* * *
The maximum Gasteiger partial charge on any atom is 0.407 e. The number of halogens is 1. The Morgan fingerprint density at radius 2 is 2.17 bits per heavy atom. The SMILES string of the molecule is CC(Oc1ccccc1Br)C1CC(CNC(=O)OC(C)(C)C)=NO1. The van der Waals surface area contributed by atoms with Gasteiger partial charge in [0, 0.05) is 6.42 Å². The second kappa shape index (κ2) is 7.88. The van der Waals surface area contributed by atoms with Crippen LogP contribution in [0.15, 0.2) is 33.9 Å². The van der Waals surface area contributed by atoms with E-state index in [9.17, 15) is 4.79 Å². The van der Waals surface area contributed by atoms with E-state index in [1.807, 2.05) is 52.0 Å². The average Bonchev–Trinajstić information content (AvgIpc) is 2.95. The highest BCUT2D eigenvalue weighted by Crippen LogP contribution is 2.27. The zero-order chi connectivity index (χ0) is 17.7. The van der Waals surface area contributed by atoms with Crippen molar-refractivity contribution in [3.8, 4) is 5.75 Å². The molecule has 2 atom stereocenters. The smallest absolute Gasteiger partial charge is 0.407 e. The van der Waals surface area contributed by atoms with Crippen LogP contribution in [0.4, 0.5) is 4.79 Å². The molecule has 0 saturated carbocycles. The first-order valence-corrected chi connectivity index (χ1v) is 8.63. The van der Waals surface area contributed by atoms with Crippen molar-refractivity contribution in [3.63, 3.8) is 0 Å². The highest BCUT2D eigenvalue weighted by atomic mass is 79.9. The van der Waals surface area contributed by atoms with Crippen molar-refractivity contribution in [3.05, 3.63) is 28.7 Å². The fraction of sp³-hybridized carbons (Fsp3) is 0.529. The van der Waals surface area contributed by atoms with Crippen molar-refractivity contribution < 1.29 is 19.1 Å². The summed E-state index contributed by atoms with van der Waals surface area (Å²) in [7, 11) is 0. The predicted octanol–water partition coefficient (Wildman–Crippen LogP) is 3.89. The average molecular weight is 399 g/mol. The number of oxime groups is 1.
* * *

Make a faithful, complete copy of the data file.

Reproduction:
The maximum Gasteiger partial charge on any atom is 0.407 e. The number of halogens is 1. The Morgan fingerprint density at radius 2 is 2.17 bits per heavy atom. The SMILES string of the molecule is CC(Oc1ccccc1Br)C1CC(CNC(=O)OC(C)(C)C)=NO1. The van der Waals surface area contributed by atoms with Gasteiger partial charge in [0, 0.05) is 6.42 Å². The second kappa shape index (κ2) is 7.88. The van der Waals surface area contributed by atoms with Crippen LogP contribution in [0.15, 0.2) is 33.9 Å². The van der Waals surface area contributed by atoms with E-state index in [9.17, 15) is 4.79 Å². The van der Waals surface area contributed by atoms with E-state index in [1.807, 2.05) is 52.0 Å². The average Bonchev–Trinajstić information content (AvgIpc) is 2.95. The highest BCUT2D eigenvalue weighted by Crippen LogP contribution is 2.27. The zero-order chi connectivity index (χ0) is 17.7. The van der Waals surface area contributed by atoms with Crippen molar-refractivity contribution in [3.8, 4) is 5.75 Å². The molecule has 2 atom stereocenters. The smallest absolute Gasteiger partial charge is 0.407 e. The van der Waals surface area contributed by atoms with Crippen LogP contribution in [0.4, 0.5) is 4.79 Å². The molecule has 0 saturated carbocycles. The first-order valence-corrected chi connectivity index (χ1v) is 8.63. The van der Waals surface area contributed by atoms with Crippen molar-refractivity contribution in [3.63, 3.8) is 0 Å². The highest BCUT2D eigenvalue weighted by atomic mass is 79.9. The van der Waals surface area contributed by atoms with Crippen molar-refractivity contribution in [3.05, 3.63) is 28.7 Å². The fraction of sp³-hybridized carbons (Fsp3) is 0.529. The van der Waals surface area contributed by atoms with Crippen molar-refractivity contribution < 1.29 is 19.1 Å². The summed E-state index contributed by atoms with van der Waals surface area (Å²) in [7, 11) is 0. The predicted octanol–water partition coefficient (Wildman–Crippen LogP) is 3.89. The average molecular weight is 399 g/mol. The number of oxime groups is 1.